Before attaching any of the leather, I used acrylic paint (watered down) and theatrical gels to cover the lens. There are a ton of different ways to do this (for example: you can purchase tinted lens in the correct size to fit this area or resin cast thin lens that are tinted). You pick the best way for you and how you would like to accomplish it.
Step Eight: Glue Side Leather to Goggles
The pieces are done and beautiful. First, glue the side pieces to the goggles. I used contact cement and alligator clips to hold it in place.
Step Nine: Measure out Band Needs, Create Buckle Holes And Stitch all Leather (Including Nose Guard)
When it comes to band ends, you need to make sure you take into account the measurements of the person wearing them. The measurements we are working with is about 21.5" and 22". I know I wanted 3/4" tall straps so I cut out a bunch of straps and started to cut out based on personal measurements. I attached the buckle end first to one side of the goggles.
Then to the opposite end. The adjustment holes were placed based on head measurements.
Then to the nose guard. I pricked holes in the sides and stitched it into the goggles using a curved needle. The straight needle would not have worked (I tried - It didn't work.)
Step Ten: Cover Foam in Worbla
Once the leather is all attached and the lenses are complete, it is time to cover the foam in Worbla. The choice to cover it in Worbla or any thermoplastic is to ensure it will survive being handled and used. This process is done with a heat gun and a bunch of patience.
Step Eleven: Attach Worbla Pieces to Goggles
Now that we are at the end of the patience train, I used contact cement to attach the Worbla pieces to the rest of the Goggle. For the spaces that had gaps, I utilized the heat gun to heat the Worbla/foam to make them fit.
TIP 4: Attach all the pieces and then use your heat gun to provide 3D dimension and curve to all the pieces.
Step Twelve: Make Beak and Side Details - Then Attach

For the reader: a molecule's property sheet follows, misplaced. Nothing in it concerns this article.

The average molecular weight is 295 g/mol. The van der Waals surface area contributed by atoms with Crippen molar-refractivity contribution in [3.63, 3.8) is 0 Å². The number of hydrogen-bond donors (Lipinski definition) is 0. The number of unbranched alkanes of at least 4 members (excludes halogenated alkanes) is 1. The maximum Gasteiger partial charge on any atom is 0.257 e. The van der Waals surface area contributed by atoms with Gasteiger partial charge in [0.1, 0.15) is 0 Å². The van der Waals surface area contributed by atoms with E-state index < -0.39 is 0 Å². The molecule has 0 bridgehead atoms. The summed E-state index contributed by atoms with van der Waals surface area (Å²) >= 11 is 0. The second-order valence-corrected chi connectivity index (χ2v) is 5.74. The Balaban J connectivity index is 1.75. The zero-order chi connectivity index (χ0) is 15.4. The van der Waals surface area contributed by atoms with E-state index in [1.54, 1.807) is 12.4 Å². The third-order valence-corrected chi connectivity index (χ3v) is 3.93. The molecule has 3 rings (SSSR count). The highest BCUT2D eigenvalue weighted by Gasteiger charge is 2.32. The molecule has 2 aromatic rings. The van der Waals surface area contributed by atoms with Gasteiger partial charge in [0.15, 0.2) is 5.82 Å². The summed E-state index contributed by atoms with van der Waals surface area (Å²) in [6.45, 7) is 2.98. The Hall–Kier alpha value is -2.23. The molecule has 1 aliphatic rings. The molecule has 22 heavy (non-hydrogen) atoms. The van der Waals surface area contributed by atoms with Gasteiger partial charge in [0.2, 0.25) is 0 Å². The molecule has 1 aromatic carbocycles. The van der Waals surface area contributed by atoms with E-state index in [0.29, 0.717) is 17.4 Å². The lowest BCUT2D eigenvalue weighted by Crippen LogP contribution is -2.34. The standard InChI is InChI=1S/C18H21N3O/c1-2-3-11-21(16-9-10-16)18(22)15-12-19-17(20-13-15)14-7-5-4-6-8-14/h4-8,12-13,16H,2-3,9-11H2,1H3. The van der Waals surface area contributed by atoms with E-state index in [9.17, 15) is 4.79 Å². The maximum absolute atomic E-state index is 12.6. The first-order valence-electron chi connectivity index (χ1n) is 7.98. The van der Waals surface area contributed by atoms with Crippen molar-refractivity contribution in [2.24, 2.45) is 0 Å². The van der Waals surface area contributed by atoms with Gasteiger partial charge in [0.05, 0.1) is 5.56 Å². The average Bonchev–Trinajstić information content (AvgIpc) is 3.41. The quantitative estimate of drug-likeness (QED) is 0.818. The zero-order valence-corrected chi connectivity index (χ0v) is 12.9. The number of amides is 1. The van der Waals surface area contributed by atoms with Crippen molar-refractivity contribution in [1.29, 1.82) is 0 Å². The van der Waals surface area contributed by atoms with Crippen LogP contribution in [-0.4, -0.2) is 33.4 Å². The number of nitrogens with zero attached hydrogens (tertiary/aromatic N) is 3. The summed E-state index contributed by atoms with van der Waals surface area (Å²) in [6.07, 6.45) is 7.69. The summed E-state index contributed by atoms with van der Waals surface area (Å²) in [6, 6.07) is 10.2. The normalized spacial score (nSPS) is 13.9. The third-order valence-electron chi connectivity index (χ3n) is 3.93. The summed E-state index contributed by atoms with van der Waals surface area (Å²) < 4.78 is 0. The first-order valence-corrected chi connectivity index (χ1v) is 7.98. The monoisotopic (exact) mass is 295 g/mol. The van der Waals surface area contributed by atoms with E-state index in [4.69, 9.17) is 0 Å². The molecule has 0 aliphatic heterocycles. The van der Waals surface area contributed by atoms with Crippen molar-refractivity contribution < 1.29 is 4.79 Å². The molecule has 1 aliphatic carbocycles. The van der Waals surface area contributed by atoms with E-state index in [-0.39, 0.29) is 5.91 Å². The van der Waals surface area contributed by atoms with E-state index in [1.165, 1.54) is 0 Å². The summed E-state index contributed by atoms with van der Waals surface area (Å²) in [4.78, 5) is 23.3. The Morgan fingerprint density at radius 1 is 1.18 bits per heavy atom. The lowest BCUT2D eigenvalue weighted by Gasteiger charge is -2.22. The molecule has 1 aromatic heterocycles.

The beak was probably the easiest piece to make as it just took using a rough paper pattern and shaping. Since it was just made out of Worbla, it was heated and attached to the other Worbla around the nose area.
Now the side details are one piece of Worbla with strips of Worbla heated on top to create the pattern. It turned out to be super effective and easy process.
Step Thirteen Base Coat Worbla
To paint the worbla, you have to put a base coat on it. That coating is Carpenter Wood Glue and water (3:1 mixture). I used 3 layers on all of the Worbla which made the texture of the Worbla non-existent which was amazing.
Step Fourteen: Base Paint
For the base paint, I used several PlaidFX metallic paints. I have been trying them out in an effort to push my knowledge of metallic paints out there. I had to do several layers out 3-4 to get them to look truly metallic on the Worbla.
Step Fifteen: Weathering Worbla Pieces
An important last step is to give it some texture. It is my favorite step because everything goes from flat to beautiful. I used black and copper along with a paper towel to get texture. Paper Towel can give you different patterns that you cannot get organically with just a paint brush.
Step Sixteen: Glue Side Pieces on Leather and Add Painted White Triangles
Using Contact Cement, glue side embellishments to leather.
I eyeballed the arrows which I think turned out pretty well
And this is the final look:
Optional Step : Make A Great Artificer Display for Goggles
This video will be coming soon to make a holder for your Goggles to show them off.
Thank you for reading this guide. Happy Making!
All photos are copyright of Nicole Bianco Designs, LLC and cannot be used by anyone else without written permission.